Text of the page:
How Wimbledon Came to Be

Wimbledon 2024

Everyone is gearing up for this year’s Wimbledon Grand Slam! Top players are prepping their whites for the grass courts in London but ever wonder how Wimbledon started out? The beginnings of this tournament may surprise you because the club that started it all didn’t even begin with tennis, it was croquet.

Wimbledon Beginning

The All-England Club

This club was founded in 1868 for the sole purpose of croquet and was located at four acres of rented meadows along Worple Road, Wimbledon. In 1875, they turned one of the lawns into a space for lawn tennis. Which at the time was a new game that quickly grew in popularity.

The First Championship

In two years, the sport had snowballed and the club decided to host their first Lawn Tennis Championship. This championship had humble beginnings, such as a temporary three-plank stand that sat 30 people.  Even the tennis racquets resembled snow shoes in weight and shape and the balls had hand-sewn flannel casings. Only one event was included and it was gentleman’s singles.  Despite all of this 200 people showed up to see the game.

The First Lady’s Championship

Wimbledon Tennis

Since tennis could be played easily by both men and women this led to the inclusion of women in 1884. In 1887, the youngest female player to win the singles crown was Lottie Dod at the age of 15 and 285 days. This is a record that still stands today! She then went on to win four more Wimbledons between 1888 and 1893 only dropping one set in the 5 years.


Up until 1921, there was a rule that the previous champions weren’t required to defend their titles until Challenge Road. This rule meant that the defending champion didn’t have to defend their position until the rest of the main draw had been established.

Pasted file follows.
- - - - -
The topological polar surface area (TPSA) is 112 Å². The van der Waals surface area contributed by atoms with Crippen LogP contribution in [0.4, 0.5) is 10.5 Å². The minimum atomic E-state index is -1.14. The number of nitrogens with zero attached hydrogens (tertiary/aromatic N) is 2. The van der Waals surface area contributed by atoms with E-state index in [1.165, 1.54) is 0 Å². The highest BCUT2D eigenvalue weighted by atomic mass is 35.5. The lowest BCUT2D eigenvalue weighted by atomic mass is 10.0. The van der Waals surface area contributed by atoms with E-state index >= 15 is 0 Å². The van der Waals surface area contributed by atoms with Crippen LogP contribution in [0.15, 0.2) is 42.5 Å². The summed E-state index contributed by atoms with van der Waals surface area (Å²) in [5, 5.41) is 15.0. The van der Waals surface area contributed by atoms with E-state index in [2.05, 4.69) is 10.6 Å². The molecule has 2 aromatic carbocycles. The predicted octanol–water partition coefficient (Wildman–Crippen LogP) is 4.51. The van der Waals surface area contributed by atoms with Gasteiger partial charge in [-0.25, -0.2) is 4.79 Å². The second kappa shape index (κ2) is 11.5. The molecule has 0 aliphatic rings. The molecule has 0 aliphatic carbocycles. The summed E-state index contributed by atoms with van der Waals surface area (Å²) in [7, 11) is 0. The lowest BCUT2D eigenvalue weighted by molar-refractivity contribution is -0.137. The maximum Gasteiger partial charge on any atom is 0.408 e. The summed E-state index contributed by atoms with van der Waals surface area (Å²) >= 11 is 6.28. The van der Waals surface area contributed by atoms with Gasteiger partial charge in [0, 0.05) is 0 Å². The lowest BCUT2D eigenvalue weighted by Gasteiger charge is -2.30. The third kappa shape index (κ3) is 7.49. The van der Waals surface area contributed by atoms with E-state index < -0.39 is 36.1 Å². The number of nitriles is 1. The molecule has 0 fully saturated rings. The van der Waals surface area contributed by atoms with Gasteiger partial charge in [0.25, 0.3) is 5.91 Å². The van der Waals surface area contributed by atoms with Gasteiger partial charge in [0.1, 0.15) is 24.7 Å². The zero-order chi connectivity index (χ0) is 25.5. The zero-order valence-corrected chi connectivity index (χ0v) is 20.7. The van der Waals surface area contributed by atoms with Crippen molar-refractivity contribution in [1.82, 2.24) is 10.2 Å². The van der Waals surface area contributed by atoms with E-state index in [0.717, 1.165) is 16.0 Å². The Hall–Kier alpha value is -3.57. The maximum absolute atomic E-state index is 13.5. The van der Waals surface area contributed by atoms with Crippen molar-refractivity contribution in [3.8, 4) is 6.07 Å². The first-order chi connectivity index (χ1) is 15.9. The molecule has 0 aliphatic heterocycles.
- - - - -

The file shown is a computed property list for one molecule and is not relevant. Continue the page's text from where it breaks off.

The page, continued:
Then in 1922, Wimbledon moved to Church Road with construction that would allowed accommodations up to 13,500 people. The new home for tennis was completed just in time for the 1922 championships. On June 26 the official opening was conducted by King George V and Queen Mary. After that, it was the wettest two weeks in Wimbledon history. Later in 1925, the Duke of York would play in the tournament competing in men’s doubles.

Wimbledon Tennis Tournament

The Wimbledon Museum

The opening of the Wimbledon Lawn Tennis Museum was how they celebrated 100 years of tennis. It was officially opened by the Duke of Kent on 20th May 1977 with its associated Lord Ritchie Library. The museum’s goal was to cover everything about tennis from its origins through its developments to the present day. Special exhibitions were included such as “Tennis Fashion Through The Ages” highlighting specific areas of the game to offer additional visitor attractions.

Celebrate Wimbledon at Tennis Express

This and other tournaments have a rich history that goes back many years showing everyone’s love for our favorite game. Seeing how far we have come in the world of tennis shows how far we can truly go and that we aren’t done with improving. For the latest gear and apparel check out for all your tennis needs.



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